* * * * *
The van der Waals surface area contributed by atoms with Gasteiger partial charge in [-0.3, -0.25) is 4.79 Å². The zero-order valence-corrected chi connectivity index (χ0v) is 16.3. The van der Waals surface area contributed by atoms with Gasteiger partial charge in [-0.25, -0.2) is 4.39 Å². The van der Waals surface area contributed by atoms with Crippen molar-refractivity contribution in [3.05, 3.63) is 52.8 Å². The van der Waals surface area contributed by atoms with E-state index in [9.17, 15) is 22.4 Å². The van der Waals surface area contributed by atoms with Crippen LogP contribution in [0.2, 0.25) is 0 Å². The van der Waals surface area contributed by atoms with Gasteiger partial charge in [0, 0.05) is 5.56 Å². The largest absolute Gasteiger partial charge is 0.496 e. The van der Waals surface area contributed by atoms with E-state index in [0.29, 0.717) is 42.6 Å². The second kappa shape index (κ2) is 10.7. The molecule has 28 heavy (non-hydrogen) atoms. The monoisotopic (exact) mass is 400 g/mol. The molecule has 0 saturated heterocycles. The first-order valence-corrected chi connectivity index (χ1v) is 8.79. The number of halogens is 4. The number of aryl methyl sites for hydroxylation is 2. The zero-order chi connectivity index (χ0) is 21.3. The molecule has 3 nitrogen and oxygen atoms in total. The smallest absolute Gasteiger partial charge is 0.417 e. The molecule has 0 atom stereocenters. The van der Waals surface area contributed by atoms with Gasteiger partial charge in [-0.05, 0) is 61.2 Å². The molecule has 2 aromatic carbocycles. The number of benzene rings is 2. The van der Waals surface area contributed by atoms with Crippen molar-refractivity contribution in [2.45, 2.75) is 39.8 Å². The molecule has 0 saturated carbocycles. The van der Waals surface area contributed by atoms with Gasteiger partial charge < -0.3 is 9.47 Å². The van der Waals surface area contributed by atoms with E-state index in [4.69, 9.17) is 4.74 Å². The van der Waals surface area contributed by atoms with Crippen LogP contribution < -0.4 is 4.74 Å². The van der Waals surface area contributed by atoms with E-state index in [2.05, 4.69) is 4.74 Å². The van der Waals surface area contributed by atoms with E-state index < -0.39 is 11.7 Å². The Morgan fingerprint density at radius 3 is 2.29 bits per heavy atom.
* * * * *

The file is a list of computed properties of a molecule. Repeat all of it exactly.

The van der Waals surface area contributed by atoms with Gasteiger partial charge in [-0.3, -0.25) is 4.79 Å². The zero-order valence-corrected chi connectivity index (χ0v) is 16.3. The van der Waals surface area contributed by atoms with Gasteiger partial charge in [-0.25, -0.2) is 4.39 Å². The van der Waals surface area contributed by atoms with Crippen molar-refractivity contribution in [3.05, 3.63) is 52.8 Å². The van der Waals surface area contributed by atoms with E-state index in [9.17, 15) is 22.4 Å². The van der Waals surface area contributed by atoms with Crippen LogP contribution in [0.2, 0.25) is 0 Å². The van der Waals surface area contributed by atoms with Gasteiger partial charge in [0, 0.05) is 5.56 Å². The largest absolute Gasteiger partial charge is 0.496 e. The van der Waals surface area contributed by atoms with E-state index in [0.29, 0.717) is 42.6 Å². The second kappa shape index (κ2) is 10.7. The molecule has 28 heavy (non-hydrogen) atoms. The monoisotopic (exact) mass is 400 g/mol. The molecule has 0 saturated heterocycles. The first-order valence-corrected chi connectivity index (χ1v) is 8.79. The number of halogens is 4. The number of aryl methyl sites for hydroxylation is 2. The zero-order chi connectivity index (χ0) is 21.3. The molecule has 3 nitrogen and oxygen atoms in total. The smallest absolute Gasteiger partial charge is 0.417 e. The molecule has 0 atom stereocenters. The van der Waals surface area contributed by atoms with Gasteiger partial charge in [-0.05, 0) is 61.2 Å². The molecule has 2 aromatic carbocycles. The number of benzene rings is 2. The van der Waals surface area contributed by atoms with Crippen molar-refractivity contribution in [2.45, 2.75) is 39.8 Å². The molecule has 0 saturated carbocycles. The van der Waals surface area contributed by atoms with Gasteiger partial charge < -0.3 is 9.47 Å². The van der Waals surface area contributed by atoms with E-state index in [4.69, 9.17) is 4.74 Å². The van der Waals surface area contributed by atoms with Crippen LogP contribution < -0.4 is 4.74 Å². The van der Waals surface area contributed by atoms with E-state index in [2.05, 4.69) is 4.74 Å². The van der Waals surface area contributed by atoms with E-state index < -0.39 is 11.7 Å². The Morgan fingerprint density at radius 3 is 2.29 bits per heavy atom.